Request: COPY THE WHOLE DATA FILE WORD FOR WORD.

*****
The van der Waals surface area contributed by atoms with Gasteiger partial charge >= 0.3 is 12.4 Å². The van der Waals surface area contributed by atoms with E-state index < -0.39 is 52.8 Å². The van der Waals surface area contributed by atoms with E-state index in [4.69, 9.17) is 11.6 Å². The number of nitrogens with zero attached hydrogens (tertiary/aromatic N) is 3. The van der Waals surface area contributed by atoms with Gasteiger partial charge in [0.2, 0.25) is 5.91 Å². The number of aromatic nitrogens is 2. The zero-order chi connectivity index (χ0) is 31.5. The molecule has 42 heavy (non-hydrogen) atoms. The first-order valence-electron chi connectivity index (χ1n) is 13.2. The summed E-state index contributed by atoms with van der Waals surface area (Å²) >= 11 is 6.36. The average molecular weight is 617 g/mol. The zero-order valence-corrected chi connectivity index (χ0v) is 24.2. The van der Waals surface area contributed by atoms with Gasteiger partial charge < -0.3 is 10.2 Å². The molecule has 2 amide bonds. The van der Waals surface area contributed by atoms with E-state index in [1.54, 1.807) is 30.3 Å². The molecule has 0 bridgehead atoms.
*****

The van der Waals surface area contributed by atoms with Gasteiger partial charge >= 0.3 is 12.4 Å². The van der Waals surface area contributed by atoms with E-state index < -0.39 is 52.8 Å². The van der Waals surface area contributed by atoms with E-state index in [4.69, 9.17) is 11.6 Å². The number of nitrogens with zero attached hydrogens (tertiary/aromatic N) is 3. The van der Waals surface area contributed by atoms with Gasteiger partial charge in [0.2, 0.25) is 5.91 Å². The number of aromatic nitrogens is 2. The zero-order chi connectivity index (χ0) is 31.5. The molecule has 42 heavy (non-hydrogen) atoms. The first-order valence-electron chi connectivity index (χ1n) is 13.2. The summed E-state index contributed by atoms with van der Waals surface area (Å²) >= 11 is 6.36. The average molecular weight is 617 g/mol. The zero-order valence-corrected chi connectivity index (χ0v) is 24.2. The van der Waals surface area contributed by atoms with Gasteiger partial charge < -0.3 is 10.2 Å². The molecule has 2 amide bonds. The van der Waals surface area contributed by atoms with E-state index in [1.54, 1.807) is 30.3 Å². The molecule has 0 bridgehead atoms.